Don't Elevate State Police

March 20, 1994

Members of the state Senate should not be conned by the flimsy excuses being used to try to elevate the Maryland State Police to a cabinet-level department. It is plain and simple an attempt to increase the police agency's clout in the State House and to grab more money for the troopers and their agency at budget time.

These are inadequate reasons to clutter even further the governor's cabinet meetings. There is an alarming tendency among some in this administration to push for more and more independent departments. This runs counter to the far-sighted reorganization of 1970 that took a grossly inflated Maryland state government of 248 independent agencies and reshaped them into 11 departments. Under Gov. William Donald Schaefer, that number has expanded to 15 departments, and a cabinet-level state police agency would make 16. Mr. Schaefer didn't introduce this state police bill, but his administration has warmly embraced it.

What do taxpayers get for this extra cabinet-level department? More bills to pay. Setting up a new Office of the Secretary will be costly. For instance, the state police agency is now part of the Department of Public Safety and Correctional Services, which spends $11 million just for general administration, plus another $47 million for the Office of the Secretary. The state police portion of these costs must be duplicated. New offices for general administration, for data services, for capital construction and for facilities maintenance, among others, must be established. The number of pencil-pushers, secretaries and clerks is sure to balloon.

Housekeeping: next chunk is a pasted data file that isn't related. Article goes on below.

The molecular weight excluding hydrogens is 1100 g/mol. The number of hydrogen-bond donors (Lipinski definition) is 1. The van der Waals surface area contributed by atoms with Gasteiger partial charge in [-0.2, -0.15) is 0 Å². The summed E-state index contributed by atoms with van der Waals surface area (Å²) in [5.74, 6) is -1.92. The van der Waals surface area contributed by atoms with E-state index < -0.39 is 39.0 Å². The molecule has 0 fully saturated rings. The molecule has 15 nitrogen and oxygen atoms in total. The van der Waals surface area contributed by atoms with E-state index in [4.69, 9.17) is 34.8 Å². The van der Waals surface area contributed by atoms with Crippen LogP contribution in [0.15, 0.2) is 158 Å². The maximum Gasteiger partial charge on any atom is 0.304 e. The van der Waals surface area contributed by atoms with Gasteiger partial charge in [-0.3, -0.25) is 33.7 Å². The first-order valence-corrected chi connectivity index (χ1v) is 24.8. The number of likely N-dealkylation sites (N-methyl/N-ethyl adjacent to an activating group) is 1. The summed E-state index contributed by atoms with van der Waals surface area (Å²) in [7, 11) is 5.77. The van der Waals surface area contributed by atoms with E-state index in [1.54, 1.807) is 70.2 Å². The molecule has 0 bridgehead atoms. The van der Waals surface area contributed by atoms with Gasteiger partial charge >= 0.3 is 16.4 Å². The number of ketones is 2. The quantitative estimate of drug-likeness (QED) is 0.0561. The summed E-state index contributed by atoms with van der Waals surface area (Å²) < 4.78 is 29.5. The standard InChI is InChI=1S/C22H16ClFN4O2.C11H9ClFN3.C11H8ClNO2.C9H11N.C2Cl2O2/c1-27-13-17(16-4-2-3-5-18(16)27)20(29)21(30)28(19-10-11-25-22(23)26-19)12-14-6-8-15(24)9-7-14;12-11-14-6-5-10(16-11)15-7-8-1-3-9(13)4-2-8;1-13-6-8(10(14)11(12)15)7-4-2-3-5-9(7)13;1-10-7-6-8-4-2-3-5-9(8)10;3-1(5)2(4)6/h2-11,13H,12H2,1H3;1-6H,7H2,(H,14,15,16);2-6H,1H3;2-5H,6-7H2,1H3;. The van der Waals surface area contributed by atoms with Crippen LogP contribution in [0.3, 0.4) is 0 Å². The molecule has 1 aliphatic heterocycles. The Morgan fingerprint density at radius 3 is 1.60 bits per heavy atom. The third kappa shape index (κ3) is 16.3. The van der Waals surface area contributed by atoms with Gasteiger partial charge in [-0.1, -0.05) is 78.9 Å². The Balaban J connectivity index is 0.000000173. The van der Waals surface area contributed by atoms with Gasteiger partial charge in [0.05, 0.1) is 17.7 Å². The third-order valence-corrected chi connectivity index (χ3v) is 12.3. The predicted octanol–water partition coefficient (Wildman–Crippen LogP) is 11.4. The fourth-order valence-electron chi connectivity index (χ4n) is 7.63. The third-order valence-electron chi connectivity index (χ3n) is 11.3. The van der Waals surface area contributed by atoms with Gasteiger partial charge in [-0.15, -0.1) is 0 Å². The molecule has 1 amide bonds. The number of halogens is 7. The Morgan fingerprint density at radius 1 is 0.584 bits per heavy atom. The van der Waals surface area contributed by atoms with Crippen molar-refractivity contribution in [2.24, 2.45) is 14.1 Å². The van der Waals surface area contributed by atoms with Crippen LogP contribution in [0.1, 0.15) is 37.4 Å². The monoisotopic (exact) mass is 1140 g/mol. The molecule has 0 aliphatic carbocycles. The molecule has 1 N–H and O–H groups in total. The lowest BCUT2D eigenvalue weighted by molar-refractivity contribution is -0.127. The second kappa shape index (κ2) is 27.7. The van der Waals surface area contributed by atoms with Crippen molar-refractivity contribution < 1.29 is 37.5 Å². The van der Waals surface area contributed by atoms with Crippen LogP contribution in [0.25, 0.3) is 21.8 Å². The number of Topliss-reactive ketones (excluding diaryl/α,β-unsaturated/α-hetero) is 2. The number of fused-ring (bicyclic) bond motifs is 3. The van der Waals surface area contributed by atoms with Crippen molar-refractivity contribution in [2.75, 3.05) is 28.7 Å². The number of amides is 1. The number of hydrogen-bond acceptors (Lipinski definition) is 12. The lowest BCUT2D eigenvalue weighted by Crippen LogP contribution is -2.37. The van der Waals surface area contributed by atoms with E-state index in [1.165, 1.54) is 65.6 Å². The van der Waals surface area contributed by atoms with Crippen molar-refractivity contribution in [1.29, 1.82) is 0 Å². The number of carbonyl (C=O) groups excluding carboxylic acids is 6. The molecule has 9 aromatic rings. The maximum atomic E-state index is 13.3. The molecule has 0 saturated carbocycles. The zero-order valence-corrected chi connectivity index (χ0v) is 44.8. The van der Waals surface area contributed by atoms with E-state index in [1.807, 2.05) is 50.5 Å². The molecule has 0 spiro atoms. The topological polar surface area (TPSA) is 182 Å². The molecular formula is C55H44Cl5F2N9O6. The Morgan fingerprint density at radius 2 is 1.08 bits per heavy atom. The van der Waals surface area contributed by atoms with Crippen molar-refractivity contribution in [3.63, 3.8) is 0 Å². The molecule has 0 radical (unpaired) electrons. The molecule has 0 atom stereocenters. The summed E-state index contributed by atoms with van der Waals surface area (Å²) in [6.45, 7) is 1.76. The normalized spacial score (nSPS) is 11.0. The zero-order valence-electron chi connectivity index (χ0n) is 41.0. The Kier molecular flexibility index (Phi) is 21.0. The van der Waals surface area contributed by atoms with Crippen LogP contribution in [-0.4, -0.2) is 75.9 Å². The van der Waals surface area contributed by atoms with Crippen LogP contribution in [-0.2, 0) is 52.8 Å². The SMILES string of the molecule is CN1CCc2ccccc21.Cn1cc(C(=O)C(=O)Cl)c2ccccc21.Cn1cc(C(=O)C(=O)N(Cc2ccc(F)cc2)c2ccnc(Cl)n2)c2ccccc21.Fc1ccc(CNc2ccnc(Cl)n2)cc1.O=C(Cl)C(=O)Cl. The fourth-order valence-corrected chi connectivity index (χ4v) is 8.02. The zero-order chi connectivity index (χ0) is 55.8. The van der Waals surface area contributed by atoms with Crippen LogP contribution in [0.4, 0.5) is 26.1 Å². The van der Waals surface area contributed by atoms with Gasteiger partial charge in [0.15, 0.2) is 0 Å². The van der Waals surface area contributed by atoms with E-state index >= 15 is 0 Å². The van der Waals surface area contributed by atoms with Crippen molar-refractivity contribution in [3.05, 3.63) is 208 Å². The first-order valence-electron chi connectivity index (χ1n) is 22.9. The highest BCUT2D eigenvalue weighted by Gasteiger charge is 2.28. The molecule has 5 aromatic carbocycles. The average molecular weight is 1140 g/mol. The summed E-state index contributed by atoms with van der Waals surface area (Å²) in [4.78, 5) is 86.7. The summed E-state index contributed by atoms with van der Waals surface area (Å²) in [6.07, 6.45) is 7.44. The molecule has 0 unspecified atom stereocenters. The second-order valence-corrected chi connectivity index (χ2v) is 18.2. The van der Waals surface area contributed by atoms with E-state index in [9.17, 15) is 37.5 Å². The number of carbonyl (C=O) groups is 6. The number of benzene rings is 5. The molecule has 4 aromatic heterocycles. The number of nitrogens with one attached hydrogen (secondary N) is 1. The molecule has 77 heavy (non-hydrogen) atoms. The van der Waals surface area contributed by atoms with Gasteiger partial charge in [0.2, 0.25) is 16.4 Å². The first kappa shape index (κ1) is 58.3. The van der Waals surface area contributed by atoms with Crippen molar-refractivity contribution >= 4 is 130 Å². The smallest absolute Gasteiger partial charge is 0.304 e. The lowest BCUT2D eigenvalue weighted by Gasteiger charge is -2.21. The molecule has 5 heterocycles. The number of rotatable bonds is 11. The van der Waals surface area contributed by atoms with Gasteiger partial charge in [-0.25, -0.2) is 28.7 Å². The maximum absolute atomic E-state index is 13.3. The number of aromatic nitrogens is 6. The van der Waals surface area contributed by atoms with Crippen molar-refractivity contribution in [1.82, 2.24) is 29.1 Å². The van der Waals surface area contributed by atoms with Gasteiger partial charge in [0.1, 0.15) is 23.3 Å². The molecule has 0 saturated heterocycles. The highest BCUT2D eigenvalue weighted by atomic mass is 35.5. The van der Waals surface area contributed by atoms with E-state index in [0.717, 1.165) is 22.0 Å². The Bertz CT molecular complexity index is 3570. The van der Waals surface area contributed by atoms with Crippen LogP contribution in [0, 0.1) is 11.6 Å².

All this just to give supporters of the state police more leverage in Annapolis. They are seeking ways to boost the state police budget -- and the salaries of state troopers. This, despite the fact that the Maryland State Police budget has grown by 15 percent over the past three years, even while the state was staggered by a recession.

The real bone of contention is that the state police consistently plays second fiddle in its current department to the state's prison problems. That's only natural. But hiving off the state police won't change the priority set by lawmakers and the governor on building more prisons and managing these dangerously overcrowded facilities properly. Troopers may be in for a rude awakening: they could win cabinet-level status but have little to show for it except a bigger bureaucracy.

Sadly, the House of Delegates fell all over itself in rushing to support this misguided bill. In an election year, senators may not have much backbone on this question, either. Taxpayers, though, will pay through the nose -- without getting any better policing in the bargain.

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